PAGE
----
A Design Guide for Footfall Induced Vibration of Structures
Whilst footfall induced vibrations on buildings or bridges is not normally signicant in terms of structural integrity, footfall vibration can be a critical serviceability condition. This publication presents a new method for evaluating the vibration due to a single pedestrian walking on a at surface, such as a oor slab or bridge deck. The method was developed by Arup, and has been calibrated and rened with verication measurements taken on completed structures over a period of ten years. This publication provides an informative description of the factors effecting footfall induced vibration and guides the engineer through the process of designing for vibration. It includes owcharts for calculation procedures and a useful glossary. It also includes worked examples on a concrete footbridge, a low frequency multispan post tensioned concrete oor and a high frequency ribbed slab. Michael Willford and Peter Young have over 30 years combined experience in the area of structural dynamics.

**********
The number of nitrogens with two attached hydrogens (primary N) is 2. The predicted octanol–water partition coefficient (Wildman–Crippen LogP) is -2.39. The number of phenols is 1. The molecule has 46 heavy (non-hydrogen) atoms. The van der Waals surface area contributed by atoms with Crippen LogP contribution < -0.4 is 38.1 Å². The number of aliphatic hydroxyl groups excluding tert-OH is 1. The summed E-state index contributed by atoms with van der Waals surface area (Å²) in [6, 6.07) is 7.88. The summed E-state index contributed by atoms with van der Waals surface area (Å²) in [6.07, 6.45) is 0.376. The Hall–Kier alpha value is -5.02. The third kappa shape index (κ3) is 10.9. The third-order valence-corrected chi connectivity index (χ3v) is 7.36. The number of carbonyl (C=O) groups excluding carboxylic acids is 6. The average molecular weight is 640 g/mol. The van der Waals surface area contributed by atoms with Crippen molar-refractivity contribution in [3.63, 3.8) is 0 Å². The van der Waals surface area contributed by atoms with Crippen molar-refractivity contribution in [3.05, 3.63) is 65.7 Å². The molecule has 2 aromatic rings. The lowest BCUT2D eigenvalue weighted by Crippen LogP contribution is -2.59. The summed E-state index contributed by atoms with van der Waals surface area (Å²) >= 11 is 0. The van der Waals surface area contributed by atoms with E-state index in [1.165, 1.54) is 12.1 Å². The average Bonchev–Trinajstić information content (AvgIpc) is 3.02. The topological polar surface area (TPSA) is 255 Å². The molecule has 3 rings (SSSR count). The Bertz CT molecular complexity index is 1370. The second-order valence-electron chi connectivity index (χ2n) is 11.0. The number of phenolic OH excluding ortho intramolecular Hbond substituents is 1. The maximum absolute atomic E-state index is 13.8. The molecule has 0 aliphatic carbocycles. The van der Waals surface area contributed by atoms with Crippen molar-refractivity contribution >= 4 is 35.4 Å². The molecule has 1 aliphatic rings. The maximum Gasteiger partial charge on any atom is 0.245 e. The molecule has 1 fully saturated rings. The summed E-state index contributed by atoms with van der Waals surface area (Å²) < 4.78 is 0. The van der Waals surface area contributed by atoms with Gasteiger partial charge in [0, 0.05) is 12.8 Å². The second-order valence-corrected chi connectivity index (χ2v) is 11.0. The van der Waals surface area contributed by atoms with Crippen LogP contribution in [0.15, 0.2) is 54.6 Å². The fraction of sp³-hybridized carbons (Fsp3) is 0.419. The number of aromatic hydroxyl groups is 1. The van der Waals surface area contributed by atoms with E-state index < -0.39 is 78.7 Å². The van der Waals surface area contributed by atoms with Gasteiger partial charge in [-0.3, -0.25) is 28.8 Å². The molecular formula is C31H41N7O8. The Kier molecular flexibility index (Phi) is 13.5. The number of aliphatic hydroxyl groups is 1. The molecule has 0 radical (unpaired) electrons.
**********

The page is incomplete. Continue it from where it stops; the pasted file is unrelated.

Latest version of document. A methodology, based on modal analysis, for predicting the vertical vibration induced by pedestrians crossing structures like floors and bridges, enabling first principles calculations without the need for arbitrary or empirical factors. Explains footfall-induced vibration as well as how to quantify and predict vibration, with worked examples. The Concrete Centre is the central development organisation for the UK concrete sector and provides material, design and construction guidance.